Apart from the usual G-SHOCK durability and Casio’s suite of timekeeping features, the GW9500 packs several outdoorsy party tricks. There’s the one-click compass (accessible with a press of the 2 o’clock button), the barometer at 3 o’clock, and the altimeter at 4 o’clock.
And a note on the pushers: Unlike some hard-use watches, the buttons on the Mudman are impressively easy to use. I like the contrast between the black-capped pushers on the right and center, and the plain steel of the Mode and Adjust pushers on the left, which creates a neat bit of visual interest.
In fact, these visual tidbits are one of the strong suites of the Mudman. Take a look at the symmetry in the case.
Even though the 3 and 9 o’clock sides are sporting a slightly different configuration, the overall silhouette is nearly the same. The abundance of notches and angles come together to make you feel like you’re wearing a piece of rugged sci-fi tech, without the obnoxiousness found in some other G-SHOCKs.
Heck, Casio has even included a tough/cute mole mascot on the back of the case, which is a fun touch for what purports to be such a serious tool.
The Mud Moniker
And speaking of marketing touches, it’s clear that Casio is serious about this watch’s dirt n’ grime ethos. So, I’d be remiss in my duties if I didn’t drag the tester through at least a half dozen puddles.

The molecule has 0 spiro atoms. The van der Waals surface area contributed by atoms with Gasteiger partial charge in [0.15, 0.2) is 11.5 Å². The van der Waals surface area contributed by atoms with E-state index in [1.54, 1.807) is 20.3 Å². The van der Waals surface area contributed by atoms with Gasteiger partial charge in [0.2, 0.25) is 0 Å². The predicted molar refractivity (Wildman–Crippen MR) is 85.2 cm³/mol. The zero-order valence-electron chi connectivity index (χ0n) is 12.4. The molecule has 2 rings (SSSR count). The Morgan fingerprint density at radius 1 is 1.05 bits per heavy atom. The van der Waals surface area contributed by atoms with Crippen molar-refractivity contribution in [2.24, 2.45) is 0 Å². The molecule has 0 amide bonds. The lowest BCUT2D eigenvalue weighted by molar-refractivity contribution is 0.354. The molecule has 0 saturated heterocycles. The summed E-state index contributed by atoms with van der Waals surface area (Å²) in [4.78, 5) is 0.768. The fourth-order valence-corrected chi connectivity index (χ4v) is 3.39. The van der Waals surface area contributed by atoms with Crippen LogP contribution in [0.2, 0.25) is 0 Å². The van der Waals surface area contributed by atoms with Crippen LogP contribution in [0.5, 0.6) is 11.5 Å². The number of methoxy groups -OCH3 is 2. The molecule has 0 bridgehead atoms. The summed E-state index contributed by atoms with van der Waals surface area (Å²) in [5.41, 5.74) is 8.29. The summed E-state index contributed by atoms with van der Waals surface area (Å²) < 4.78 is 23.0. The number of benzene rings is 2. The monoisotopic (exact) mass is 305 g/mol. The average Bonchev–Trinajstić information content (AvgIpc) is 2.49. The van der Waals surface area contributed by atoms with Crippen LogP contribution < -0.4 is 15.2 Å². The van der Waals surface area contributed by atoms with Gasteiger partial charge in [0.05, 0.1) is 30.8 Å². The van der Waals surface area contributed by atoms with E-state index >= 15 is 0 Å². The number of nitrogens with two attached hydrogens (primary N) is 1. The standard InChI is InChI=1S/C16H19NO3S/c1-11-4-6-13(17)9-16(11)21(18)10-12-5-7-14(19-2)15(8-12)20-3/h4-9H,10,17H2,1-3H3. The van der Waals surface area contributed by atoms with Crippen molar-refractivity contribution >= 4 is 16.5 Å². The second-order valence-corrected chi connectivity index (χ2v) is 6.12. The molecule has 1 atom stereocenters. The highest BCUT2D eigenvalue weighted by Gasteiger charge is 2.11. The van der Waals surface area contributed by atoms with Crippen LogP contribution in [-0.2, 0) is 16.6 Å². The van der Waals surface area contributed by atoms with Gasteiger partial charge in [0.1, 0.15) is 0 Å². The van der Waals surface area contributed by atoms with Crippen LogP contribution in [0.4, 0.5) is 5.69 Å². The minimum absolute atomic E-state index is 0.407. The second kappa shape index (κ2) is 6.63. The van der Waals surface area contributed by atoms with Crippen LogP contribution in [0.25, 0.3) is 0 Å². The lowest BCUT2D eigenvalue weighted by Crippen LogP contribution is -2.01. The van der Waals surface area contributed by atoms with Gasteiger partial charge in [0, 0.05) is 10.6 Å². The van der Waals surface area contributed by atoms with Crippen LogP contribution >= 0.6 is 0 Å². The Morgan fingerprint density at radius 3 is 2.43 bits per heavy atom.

One thing became immediately clear about this Mudman’s notchy design: Those little cracks and crevices that provide visual interest also provide places for junk to accumulate. This had no effect on the function of the timepiece, but come on — who wants to be left with a muddy ring on their wrist?
In the past, I’ve cleaned up watches by running them through the washing machine. But you know what’s perhaps a better test?
That’s right — in with the plates and silverware it went. The high-pressure water jets of a dishwasher are known to be rough on things like nice kitchen knives and other delicate gear, so it seemed like a better challenge for the Mudman.
And wouldn’t you know it, the watch survived not one but two cycles, with the metal case back nicely heated by the plate warmer.
G-SHOCK GW9500 Mudman: Conclusion
So, where does the GW9500 Mudman fall on the list of G-SHOCKs I’ve reviewed? Everything about this watch, from its structure to its appearance and adventure-ready functionality, screams “heavy-duty pro.” For my money, I’d place it near the top.
And speaking of the price, I’m in alignment with Casio here; $380 seems a reasonable amount to pay for this level of versatile durability, not to mention the boatload of features.
It’s in that sweet spot of the best high-quality tools, offering top-flight usage without (too many) pretentions to luxury. This jives with my personal experience. And unlike some other high-price tool watches, I’ve actually seen Mudmen on the wrists of real-life workers.
So, whether you’re the Tough Mudder race type or a veteran of earthwork and concrete, the GW9500 is a solid bet. Come for the feature set, stay for the legibility, and get hooked on the surprising comfort and attention to detail. And if the band is a bit loose on your wrist, well … that just means you need to work those arms a bit harder.